As Lem Diaz, Head of People at Upbound, points out, companies look for developers with a broad skill set.
And writing technical content is a skill that’s increasingly sought after in the business world.
For example, according to the U.S. Bureau of Labor Statistics, the need for technical writers will steadily increase in the coming years.
When it comes to the software industry, it’s projected that it will rise by nearly 4% by 2031.
The need for developers who can also write great technical documentation is already apparent if you look at job listings for software developers.
For example, many companies list advanced writing skills as a requirement in their job ads, like General Motors.
So, although they need a software engineer, an ideal candidate should have more than just technical skills.
Therefore, knowing your way around writing technical content can undoubtedly open up more opportunities for you in the job market.
But how can you show off your writing skills to potential employers? After all, even if you’re writing, for instance, internal technical documentation for your company, you can’t publish that to the world.
One of the ways to do that is to create your own blog.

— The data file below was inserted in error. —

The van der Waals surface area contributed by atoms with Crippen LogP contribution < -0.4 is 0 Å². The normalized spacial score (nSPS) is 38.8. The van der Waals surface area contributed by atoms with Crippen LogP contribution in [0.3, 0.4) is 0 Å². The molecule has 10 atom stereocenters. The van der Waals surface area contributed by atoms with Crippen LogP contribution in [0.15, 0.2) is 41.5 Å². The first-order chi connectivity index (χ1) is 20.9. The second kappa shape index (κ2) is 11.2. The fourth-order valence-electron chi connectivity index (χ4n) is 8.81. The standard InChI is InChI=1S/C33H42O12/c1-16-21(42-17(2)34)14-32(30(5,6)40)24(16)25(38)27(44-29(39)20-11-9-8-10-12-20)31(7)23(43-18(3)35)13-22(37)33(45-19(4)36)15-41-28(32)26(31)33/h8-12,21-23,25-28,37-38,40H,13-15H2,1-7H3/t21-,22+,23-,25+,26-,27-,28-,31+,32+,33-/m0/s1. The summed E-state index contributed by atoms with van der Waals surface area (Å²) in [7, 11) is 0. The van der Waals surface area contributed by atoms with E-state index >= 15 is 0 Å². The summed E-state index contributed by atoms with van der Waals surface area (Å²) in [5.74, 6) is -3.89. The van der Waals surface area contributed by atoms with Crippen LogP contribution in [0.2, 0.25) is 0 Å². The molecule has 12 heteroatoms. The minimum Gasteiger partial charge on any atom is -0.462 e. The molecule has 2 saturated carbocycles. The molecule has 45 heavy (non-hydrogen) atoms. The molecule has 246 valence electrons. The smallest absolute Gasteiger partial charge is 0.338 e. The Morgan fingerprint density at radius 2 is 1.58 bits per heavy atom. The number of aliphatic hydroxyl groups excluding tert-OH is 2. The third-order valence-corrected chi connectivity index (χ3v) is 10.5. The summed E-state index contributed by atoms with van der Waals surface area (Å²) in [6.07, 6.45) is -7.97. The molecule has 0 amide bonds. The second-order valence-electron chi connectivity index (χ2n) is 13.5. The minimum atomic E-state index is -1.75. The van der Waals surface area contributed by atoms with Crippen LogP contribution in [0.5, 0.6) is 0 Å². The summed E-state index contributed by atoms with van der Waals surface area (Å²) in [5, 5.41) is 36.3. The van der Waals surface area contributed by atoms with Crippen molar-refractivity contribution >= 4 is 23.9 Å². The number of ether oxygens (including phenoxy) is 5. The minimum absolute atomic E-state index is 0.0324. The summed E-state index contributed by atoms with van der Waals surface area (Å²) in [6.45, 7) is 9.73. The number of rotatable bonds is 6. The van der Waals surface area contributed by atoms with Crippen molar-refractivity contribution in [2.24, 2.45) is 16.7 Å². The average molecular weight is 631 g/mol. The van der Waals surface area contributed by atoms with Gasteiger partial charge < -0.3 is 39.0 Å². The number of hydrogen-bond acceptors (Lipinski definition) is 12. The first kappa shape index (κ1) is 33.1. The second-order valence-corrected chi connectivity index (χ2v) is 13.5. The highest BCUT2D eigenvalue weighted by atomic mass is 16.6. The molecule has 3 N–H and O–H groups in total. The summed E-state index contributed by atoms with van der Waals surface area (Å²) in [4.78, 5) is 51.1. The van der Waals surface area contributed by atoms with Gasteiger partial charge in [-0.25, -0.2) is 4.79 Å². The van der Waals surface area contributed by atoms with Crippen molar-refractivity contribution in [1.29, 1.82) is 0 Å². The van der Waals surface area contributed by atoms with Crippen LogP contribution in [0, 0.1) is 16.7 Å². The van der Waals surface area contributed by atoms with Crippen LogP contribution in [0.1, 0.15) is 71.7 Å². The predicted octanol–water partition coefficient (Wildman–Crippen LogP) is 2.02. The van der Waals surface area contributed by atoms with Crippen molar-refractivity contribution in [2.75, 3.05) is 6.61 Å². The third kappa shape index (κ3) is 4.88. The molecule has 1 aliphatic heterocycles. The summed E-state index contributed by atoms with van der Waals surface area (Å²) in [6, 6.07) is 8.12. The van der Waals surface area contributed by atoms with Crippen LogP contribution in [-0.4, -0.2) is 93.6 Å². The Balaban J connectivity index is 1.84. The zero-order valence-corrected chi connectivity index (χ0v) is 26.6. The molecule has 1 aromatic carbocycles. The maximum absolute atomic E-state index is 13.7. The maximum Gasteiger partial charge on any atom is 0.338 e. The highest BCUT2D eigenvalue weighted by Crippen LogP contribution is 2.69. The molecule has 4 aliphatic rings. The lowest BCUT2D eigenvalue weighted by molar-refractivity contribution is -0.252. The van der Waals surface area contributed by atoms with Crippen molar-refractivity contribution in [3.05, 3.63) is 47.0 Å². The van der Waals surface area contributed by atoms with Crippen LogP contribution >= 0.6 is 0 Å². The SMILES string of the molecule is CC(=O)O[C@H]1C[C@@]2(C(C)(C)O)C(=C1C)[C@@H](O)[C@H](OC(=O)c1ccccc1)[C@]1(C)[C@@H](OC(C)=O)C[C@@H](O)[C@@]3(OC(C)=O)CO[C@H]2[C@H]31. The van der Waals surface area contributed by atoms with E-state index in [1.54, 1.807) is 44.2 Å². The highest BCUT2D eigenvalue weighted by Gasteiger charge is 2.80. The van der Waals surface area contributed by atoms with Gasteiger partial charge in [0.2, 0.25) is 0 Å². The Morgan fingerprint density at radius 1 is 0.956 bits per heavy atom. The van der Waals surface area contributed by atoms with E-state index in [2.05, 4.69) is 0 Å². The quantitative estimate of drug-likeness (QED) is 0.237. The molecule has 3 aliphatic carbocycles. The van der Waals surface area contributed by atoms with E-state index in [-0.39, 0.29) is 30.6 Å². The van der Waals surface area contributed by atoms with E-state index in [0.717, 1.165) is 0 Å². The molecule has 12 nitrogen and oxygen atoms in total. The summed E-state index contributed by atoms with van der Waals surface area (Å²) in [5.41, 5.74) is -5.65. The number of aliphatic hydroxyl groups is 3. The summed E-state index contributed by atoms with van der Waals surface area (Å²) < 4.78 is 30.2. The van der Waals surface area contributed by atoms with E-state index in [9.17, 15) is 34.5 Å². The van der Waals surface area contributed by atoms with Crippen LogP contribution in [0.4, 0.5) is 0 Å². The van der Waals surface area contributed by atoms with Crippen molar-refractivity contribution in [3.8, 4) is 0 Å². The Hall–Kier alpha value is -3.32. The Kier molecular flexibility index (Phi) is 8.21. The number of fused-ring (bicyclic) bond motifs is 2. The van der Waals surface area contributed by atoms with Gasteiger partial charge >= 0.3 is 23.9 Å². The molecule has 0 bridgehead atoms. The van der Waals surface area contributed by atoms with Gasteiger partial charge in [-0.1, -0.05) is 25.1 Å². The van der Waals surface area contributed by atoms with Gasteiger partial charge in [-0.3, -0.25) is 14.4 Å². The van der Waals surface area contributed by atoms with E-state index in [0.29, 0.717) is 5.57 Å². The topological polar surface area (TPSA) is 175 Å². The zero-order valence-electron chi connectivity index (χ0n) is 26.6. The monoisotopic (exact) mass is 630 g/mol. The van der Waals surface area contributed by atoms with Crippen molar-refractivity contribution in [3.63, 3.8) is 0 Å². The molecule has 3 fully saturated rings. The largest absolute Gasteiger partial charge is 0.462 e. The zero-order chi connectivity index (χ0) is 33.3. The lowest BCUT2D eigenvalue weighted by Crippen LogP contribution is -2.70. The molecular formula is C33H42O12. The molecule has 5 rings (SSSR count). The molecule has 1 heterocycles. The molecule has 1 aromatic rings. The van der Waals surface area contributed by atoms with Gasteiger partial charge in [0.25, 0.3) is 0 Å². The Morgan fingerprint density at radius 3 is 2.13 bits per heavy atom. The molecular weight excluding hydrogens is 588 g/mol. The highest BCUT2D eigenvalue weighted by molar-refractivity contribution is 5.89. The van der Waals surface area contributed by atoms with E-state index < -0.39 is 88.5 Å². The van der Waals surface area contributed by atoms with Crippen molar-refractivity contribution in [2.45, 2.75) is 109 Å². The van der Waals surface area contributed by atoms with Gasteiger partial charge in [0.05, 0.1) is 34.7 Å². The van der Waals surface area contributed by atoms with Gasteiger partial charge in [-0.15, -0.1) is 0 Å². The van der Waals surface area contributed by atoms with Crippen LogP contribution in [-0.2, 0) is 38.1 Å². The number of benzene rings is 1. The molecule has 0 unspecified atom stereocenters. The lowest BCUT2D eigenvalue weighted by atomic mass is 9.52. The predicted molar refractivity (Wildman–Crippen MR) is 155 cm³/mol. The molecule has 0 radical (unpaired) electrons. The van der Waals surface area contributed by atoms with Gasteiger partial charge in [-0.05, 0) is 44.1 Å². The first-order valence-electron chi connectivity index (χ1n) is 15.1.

That’s what Artturi Jalli, who’s also a developer, did.
The exposure Jalli had on Medium and Codingem created new career opportunities for him.
If you invest your time and effort into learning how to write technical content, you can see the same results.
We hope that we’ve shown you why taking up writing technical content would be a wise decision.
Improving your technical writing skills can only make you a better developer overall.
It allows you to constantly refresh your knowledge, look at problems from different perspectives, learn how to communicate and teach better, open up more career opportunities for yourself, and, of course, create top-notch technical documentation.
In short, technical writing can make you a well-rounded expert. Be sure not to pass up an opportunity like that.